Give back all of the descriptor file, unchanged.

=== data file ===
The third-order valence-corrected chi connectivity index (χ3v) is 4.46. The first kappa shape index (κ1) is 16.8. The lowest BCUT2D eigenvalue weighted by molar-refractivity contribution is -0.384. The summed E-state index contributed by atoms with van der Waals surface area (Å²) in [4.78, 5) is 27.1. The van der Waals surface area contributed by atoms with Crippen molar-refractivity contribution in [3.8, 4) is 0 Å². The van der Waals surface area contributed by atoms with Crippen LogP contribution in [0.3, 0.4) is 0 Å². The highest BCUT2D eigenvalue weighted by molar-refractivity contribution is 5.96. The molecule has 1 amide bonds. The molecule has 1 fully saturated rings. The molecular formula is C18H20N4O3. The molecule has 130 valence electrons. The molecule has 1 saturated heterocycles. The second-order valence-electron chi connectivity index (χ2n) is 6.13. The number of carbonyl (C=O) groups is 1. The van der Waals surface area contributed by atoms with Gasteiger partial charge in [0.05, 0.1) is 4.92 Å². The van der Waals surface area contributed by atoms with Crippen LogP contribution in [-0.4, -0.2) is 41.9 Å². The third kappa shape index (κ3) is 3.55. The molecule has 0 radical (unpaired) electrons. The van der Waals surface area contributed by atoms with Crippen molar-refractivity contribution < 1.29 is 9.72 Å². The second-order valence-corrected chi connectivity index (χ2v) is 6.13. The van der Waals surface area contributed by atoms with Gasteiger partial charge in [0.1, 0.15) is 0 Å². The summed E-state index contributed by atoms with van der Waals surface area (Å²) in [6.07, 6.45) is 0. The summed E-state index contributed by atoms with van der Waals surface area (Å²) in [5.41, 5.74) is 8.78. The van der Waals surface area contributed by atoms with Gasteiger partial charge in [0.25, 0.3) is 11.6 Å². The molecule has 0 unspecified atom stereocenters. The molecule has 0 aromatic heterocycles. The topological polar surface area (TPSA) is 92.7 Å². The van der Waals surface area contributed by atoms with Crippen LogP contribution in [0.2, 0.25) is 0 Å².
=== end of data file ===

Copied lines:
The third-order valence-corrected chi connectivity index (χ3v) is 4.46. The first kappa shape index (κ1) is 16.8. The lowest BCUT2D eigenvalue weighted by molar-refractivity contribution is -0.384. The summed E-state index contributed by atoms with van der Waals surface area (Å²) in [4.78, 5) is 27.1. The van der Waals surface area contributed by atoms with Crippen molar-refractivity contribution in [3.8, 4) is 0 Å². The van der Waals surface area contributed by atoms with Crippen LogP contribution in [0.3, 0.4) is 0 Å². The highest BCUT2D eigenvalue weighted by molar-refractivity contribution is 5.96. The molecule has 1 amide bonds. The molecule has 1 fully saturated rings. The molecular formula is C18H20N4O3. The molecule has 130 valence electrons. The molecule has 1 saturated heterocycles. The second-order valence-electron chi connectivity index (χ2n) is 6.13. The number of carbonyl (C=O) groups is 1. The van der Waals surface area contributed by atoms with Gasteiger partial charge in [0.05, 0.1) is 4.92 Å². The van der Waals surface area contributed by atoms with Crippen LogP contribution in [-0.4, -0.2) is 41.9 Å². The third kappa shape index (κ3) is 3.55. The molecule has 0 radical (unpaired) electrons. The van der Waals surface area contributed by atoms with Crippen molar-refractivity contribution < 1.29 is 9.72 Å². The second-order valence-corrected chi connectivity index (χ2v) is 6.13. The van der Waals surface area contributed by atoms with Gasteiger partial charge in [0.1, 0.15) is 0 Å². The summed E-state index contributed by atoms with van der Waals surface area (Å²) in [6.07, 6.45) is 0. The summed E-state index contributed by atoms with van der Waals surface area (Å²) in [5.41, 5.74) is 8.78. The van der Waals surface area contributed by atoms with Gasteiger partial charge in [0.25, 0.3) is 11.6 Å². The molecule has 0 unspecified atom stereocenters. The molecule has 0 aromatic heterocycles. The topological polar surface area (TPSA) is 92.7 Å². The van der Waals surface area contributed by atoms with Crippen LogP contribution in [0.2, 0.25) is 0 Å².